The Blue Jays have made a blockbuster trade with the Miami Marlins that will drastically revamp Toronto's roster.
Toronto has acquired shortstop Jose Reyes, left-hander Mark Buehrle and right-hander Josh Johnson from Miami as part of a mega-deal, a person familiar with the agreement said Tuesday.
The person confirmed the trade to The Associated Press on condition of anonymity because the teams weren't officially commenting. The person said the trade sent several of the Blue Jays' top prospects to Miami.
According to reports, infielder Emilio Bonifacio and catcher John Buck have also been traded to the Jays in exchange for a package that includes Yunel Escobar, the shortstop who fell out of favour in Toronto after writing an anti-gay slur on his eyeblack in Spanish on Sept. 15.
Miami is also said to receive Adeiny Hechavarria, major-league starter Henderson Alvarez, catcher Jeff Mathis and prospects.
"Watcha think Toronto?! I'm still waiting for those 'It's Official' words4. But I am beyond excited for the city, fans and the team," tweeted Blue Jays starting pitcher Ricky Romero, adding the hashtag ".Boom."
When reached by The Canadian Press, a spokesperson for the Toronto Blue Jays declined comment.
The deal gave an immediate boost to the Blue Jays, who have not reached the playoffs since winning their second consecutive World Series in 1993. Toronto went 73-89 this season and finished fourth in the AL East for the fourth straight year, again falling short in a division that includes big spenders.
The additions of Reyes, Johnson and Buehrle will address several roster needs Blue Jays general manager Alex Anthopoulos hoped to resolve in the off-season.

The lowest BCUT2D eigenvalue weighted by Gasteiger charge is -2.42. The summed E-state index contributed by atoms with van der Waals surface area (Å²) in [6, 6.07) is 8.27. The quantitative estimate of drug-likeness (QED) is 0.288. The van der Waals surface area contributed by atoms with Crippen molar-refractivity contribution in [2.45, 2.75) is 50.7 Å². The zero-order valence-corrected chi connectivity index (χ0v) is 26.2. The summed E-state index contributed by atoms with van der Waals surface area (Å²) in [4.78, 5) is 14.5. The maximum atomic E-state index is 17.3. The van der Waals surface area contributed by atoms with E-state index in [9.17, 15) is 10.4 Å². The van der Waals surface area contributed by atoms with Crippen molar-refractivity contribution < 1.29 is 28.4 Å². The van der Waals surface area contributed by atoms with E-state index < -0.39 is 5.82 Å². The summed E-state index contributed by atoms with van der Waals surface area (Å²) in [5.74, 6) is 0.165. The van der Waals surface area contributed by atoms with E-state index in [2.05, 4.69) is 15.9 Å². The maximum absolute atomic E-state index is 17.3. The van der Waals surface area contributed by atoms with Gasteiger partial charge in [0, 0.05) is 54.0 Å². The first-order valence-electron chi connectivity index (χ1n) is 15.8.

Toronto's 2012 season was marred by a series of injuries that devastated its pitching, particularly the starting rotation, and the controversy surrounding Escobar.
The 29-year-old Cuban infielder apologized after the incident and was suspended for three games as punishment.
He was booed at the Rogers Centre in first game back in Toronto, despite catching the ceremonial first pitch from David Testo, a former MLS soccer player who is openly gay.
Anthopoulos said at the time: "He made a terrible mistake and is going to have to be accountable."
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Reyes will be a significant upgrade over Escobar on the field, as he hit .287 with 40 steals in 160 games for Miami. The 29-year-old spent nine years with the New York Mets before signing a six-year, $106-million US contract with the Marlins.
He's a four-time all-star and won a Silver Slugger in 2006. Reyes is a career .291 hitter, with 92 home runs, 480 runs batted in and 410 stolen bases.
Bonifacio finished this year with 30 runs, 11 RBIs and 30 stolen bases while batting .258 in a injury-shortened season. In 2011, he had 78 runs, 36 RBIs and 40 stolen bases with a .296 batting average.
He's played in the outfield, at third base and as a shortstop.
"Its a good day to be a bluejay!" tweeted Toronto slugger Jose Bautista.
The trade with the Marlins also addresses Toronto's badly depleted pitching corps.